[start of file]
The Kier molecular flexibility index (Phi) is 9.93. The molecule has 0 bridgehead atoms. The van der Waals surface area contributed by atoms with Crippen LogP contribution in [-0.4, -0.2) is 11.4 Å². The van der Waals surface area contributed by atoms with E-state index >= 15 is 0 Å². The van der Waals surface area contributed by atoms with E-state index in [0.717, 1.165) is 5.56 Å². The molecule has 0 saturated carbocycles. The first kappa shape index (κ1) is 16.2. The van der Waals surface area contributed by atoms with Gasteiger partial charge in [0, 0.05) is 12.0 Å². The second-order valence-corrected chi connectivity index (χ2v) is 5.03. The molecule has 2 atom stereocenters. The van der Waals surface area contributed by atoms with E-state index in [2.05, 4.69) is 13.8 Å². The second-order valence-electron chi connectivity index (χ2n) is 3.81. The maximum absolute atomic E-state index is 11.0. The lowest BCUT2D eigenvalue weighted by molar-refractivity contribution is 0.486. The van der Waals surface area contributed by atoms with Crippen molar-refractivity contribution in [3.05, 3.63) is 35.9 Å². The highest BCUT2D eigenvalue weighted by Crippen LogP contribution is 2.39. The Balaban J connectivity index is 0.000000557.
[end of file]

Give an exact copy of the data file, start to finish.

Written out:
The Kier molecular flexibility index (Phi) is 9.93. The molecule has 0 bridgehead atoms. The van der Waals surface area contributed by atoms with Crippen LogP contribution in [-0.4, -0.2) is 11.4 Å². The van der Waals surface area contributed by atoms with E-state index >= 15 is 0 Å². The van der Waals surface area contributed by atoms with E-state index in [0.717, 1.165) is 5.56 Å². The molecule has 0 saturated carbocycles. The first kappa shape index (κ1) is 16.2. The van der Waals surface area contributed by atoms with Gasteiger partial charge in [0, 0.05) is 12.0 Å². The second-order valence-corrected chi connectivity index (χ2v) is 5.03. The molecule has 2 atom stereocenters. The van der Waals surface area contributed by atoms with E-state index in [2.05, 4.69) is 13.8 Å². The second-order valence-electron chi connectivity index (χ2n) is 3.81. The maximum absolute atomic E-state index is 11.0. The lowest BCUT2D eigenvalue weighted by molar-refractivity contribution is 0.486. The van der Waals surface area contributed by atoms with Crippen molar-refractivity contribution in [3.05, 3.63) is 35.9 Å². The highest BCUT2D eigenvalue weighted by Crippen LogP contribution is 2.39. The Balaban J connectivity index is 0.000000557.